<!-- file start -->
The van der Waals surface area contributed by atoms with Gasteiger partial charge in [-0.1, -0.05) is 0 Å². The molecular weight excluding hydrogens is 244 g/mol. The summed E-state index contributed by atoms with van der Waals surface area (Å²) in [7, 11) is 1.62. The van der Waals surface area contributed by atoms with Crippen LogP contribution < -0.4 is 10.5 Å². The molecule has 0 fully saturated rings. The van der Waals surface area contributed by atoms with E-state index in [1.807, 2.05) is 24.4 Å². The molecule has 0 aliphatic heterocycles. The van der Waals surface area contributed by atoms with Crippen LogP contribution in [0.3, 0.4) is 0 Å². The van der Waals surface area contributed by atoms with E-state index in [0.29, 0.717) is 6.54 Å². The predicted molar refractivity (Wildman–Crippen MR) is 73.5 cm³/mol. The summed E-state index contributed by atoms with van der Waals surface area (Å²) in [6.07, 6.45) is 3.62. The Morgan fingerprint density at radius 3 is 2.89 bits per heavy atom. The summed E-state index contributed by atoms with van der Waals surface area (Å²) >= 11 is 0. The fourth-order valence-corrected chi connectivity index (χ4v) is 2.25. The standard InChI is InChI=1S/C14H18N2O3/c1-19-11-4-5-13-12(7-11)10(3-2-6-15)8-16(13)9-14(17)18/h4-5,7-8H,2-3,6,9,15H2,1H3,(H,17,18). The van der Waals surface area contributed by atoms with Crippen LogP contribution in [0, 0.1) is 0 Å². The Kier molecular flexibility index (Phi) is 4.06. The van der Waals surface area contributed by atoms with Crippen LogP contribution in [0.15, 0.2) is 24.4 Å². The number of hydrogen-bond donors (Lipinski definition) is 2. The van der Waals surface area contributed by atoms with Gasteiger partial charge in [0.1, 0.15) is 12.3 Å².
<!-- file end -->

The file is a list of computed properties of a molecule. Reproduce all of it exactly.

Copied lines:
The van der Waals surface area contributed by atoms with Gasteiger partial charge in [-0.1, -0.05) is 0 Å². The molecular weight excluding hydrogens is 244 g/mol. The summed E-state index contributed by atoms with van der Waals surface area (Å²) in [7, 11) is 1.62. The van der Waals surface area contributed by atoms with Crippen LogP contribution < -0.4 is 10.5 Å². The molecule has 0 fully saturated rings. The van der Waals surface area contributed by atoms with E-state index in [1.807, 2.05) is 24.4 Å². The molecule has 0 aliphatic heterocycles. The van der Waals surface area contributed by atoms with Crippen LogP contribution in [0.3, 0.4) is 0 Å². The van der Waals surface area contributed by atoms with E-state index in [0.29, 0.717) is 6.54 Å². The predicted molar refractivity (Wildman–Crippen MR) is 73.5 cm³/mol. The summed E-state index contributed by atoms with van der Waals surface area (Å²) in [6.07, 6.45) is 3.62. The Morgan fingerprint density at radius 3 is 2.89 bits per heavy atom. The summed E-state index contributed by atoms with van der Waals surface area (Å²) >= 11 is 0. The fourth-order valence-corrected chi connectivity index (χ4v) is 2.25. The standard InChI is InChI=1S/C14H18N2O3/c1-19-11-4-5-13-12(7-11)10(3-2-6-15)8-16(13)9-14(17)18/h4-5,7-8H,2-3,6,9,15H2,1H3,(H,17,18). The van der Waals surface area contributed by atoms with Crippen LogP contribution in [0, 0.1) is 0 Å². The Kier molecular flexibility index (Phi) is 4.06. The van der Waals surface area contributed by atoms with Crippen LogP contribution in [0.15, 0.2) is 24.4 Å². The number of hydrogen-bond donors (Lipinski definition) is 2. The van der Waals surface area contributed by atoms with Gasteiger partial charge in [0.1, 0.15) is 12.3 Å².